Ultimately, successful plot twist ideas are often those that deepen the themes of a novel (like Mitchell’s example above) or defer major plot revelation, allowing readers to enjoy the guessing game longer.

Ready to brainstorm key details of your plot and create an outline you can embellish with twists and turns? Try Now Novel’s Idea Finder now.

By Jordan

Jordan is a writer, editor, community manager and product developer. He received his BA Honours in English Literature and his undergraduate in English Literature and Music from the University of Cape Town.

9 replies on “Plot twist ideas: 7 examples and tips for twists”

What about a twist based on a misunderstanding or unknown fact to one of the characters? Is that a good way to have a plot twist take place?

Good question – that’s a common source of plot twists (for example the classic character twist where one character is misunderstood by another until a turning point, like the way Lizzie mistakenly thinks Fitzwilliam Darcy is a terrible person initially in Austen’s ‘Pride and Prejudice’).

I’m also doing a twist based on misunderstandings and unknown facts, but with two characters. Am doing my best to make readers think that both are antagonists by making one a complete jerk (He’s actually misunderstood) the other is the real ‘bad guy’ that uses manipulation tactics along with gaslighting to try and confuse the protagonist.
Any ways good article but not exactly what I’m looking for. I need like a plot twist within a twist then a reveal.., humm.

Char. C betrayed the main two protags, then made up for it and all is cool again, but the main antagonist is going to pull out his trump card, so if something isn’t done everyone will done so character C is going to stop it but will end up dying. I put in some light foreshadowing about thirty chapters ago and feel the need to add in a bit more. but I want the feel of the chapters light and exciting. nothing worse than when everything’s happy to have that jerked away, right? Going to have to think of what to do on this one…

Hey J, thank you for sharing about your WIP, it sounds intriguing. I’m sorry this didn’t totally answer your questions. A plot twist within a twist sounds like something Christopher Nolan would do (such as in the films Inception and Memento) – very challenging to maintain clarity with this degree of plot convolution, but not impossible. My only thought/suggestion regarding your question is that thirty chapters is quite long between foreshadowing and the events it anticipates, so maybe there could be multiple incidents that lead/direct attention toward the reveal moment of the twist, additional breadcrumbs to create a more constant trail of sorts for your reader? It’s of course tricky to advise without the text in front of me, in general terms, especially regarding plot and narrative structure. Feel free to join our crit community if you’d like to share pieces for feedback! Good luck.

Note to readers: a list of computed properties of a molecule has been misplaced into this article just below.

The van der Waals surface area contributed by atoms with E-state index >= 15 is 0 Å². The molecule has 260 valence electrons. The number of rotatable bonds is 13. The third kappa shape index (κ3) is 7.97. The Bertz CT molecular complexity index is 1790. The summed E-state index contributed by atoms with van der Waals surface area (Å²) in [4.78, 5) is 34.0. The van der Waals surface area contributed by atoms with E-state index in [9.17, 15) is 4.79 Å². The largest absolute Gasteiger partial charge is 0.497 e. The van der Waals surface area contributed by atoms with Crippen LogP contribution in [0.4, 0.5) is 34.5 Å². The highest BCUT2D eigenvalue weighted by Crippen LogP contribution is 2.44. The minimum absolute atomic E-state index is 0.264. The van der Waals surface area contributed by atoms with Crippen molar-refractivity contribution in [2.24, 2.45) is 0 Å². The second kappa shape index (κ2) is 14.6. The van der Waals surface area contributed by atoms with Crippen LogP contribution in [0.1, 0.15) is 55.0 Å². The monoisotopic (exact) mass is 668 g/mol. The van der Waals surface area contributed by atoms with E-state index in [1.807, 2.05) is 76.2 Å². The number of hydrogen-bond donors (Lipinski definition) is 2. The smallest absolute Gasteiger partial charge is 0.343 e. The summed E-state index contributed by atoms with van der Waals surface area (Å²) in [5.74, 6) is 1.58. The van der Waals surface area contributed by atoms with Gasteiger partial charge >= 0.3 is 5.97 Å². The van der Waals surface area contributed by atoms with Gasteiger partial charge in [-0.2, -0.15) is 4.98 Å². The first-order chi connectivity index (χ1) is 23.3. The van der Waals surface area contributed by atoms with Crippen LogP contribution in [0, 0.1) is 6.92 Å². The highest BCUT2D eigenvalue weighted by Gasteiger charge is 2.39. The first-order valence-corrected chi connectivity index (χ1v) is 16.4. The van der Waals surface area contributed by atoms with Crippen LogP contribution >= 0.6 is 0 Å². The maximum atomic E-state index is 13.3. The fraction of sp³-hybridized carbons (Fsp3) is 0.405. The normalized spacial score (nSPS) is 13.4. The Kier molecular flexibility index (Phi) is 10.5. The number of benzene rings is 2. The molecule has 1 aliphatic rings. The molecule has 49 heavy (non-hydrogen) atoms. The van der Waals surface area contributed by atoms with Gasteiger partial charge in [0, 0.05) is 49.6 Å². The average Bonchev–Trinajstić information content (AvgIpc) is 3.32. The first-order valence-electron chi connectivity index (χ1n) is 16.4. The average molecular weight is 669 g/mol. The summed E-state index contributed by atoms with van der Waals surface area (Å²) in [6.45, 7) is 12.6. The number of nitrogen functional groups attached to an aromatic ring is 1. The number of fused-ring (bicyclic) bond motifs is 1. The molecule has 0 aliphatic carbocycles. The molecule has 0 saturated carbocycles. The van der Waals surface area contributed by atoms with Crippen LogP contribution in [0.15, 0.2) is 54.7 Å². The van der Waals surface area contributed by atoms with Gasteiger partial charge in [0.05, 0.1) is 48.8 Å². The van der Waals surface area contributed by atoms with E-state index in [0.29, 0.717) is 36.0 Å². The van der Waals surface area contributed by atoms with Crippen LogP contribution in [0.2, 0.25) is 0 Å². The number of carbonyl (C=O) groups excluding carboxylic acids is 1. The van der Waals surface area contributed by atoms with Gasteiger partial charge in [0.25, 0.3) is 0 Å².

Yes, I’m having fun with it. Trying very hard not to over tweek it though, and just save any other ides for the next book.

My apologies, I wasn’t very clear in that comment. There’s foreshadowing throughout the whole book, I’ll spot things that need to be added when doing a quick edit too.

I have way too many files with reminders in them where I’m going what i’m doing, those along with the light outline.

There’s so many steps like not just what’s placed as a prop, but the atmosphere, over all mood, inner thoughts (I try to be subtle) what characters say and do, even building elements like stained glass windows hint at things or only give partial information.

Plot that would be:

Elvin woman who works for the elders fails on her mission and has to deal with not just the consequences of these actions, and has to figure out who’s really the antagonist and who’s telling the truth.

If anyone has the time and wises to give feedback/critiques I’d appreciate the help! My Story is in its 3-4 draft and up on roay Road. I prefer critiques sent by PM.

The book is almost finished I’m near the end chapters now and trying to tie up the loose ends give the big reveals that I’ve been building up for ages, and do my best. I have 0 confidence on endings as this will be my first one so have read many articles and will give it my best shot.

I’m excited that it’s almost at the point of needing editors, beta readers, and sensitivity readers. 😀 I’m a weirdo and actually *like* GoodReads reviews they don’t hold back any punches, and yet will keep reading a series even if they one starred it. The reviews are informative especially concerning tropes that they hate/like; along with how society view on things have changed and the reviews reflecting this.

Thank you for the (invite?) I’ll take a look at it. (Am already in several!)

Hi Jess, I’m glad to hear that. You’re in an exciting phase! Goodreads is great though you are right that people do not pull their punches on that platform. It’s a pleasure, good luck as you move into the publishing stage.

Do I have a typing deficiency in here or something? I wish this text box had an edit option. /facepalm <–self

And no, my book isn't riddled with typos, I correct them.

Hi Jess, no problem 🙂 I make errors in my own writing too, despite being an editor. One shouldn’t be one’s own editor. Error blindness is well documented. Thanks for sharing your thoughts.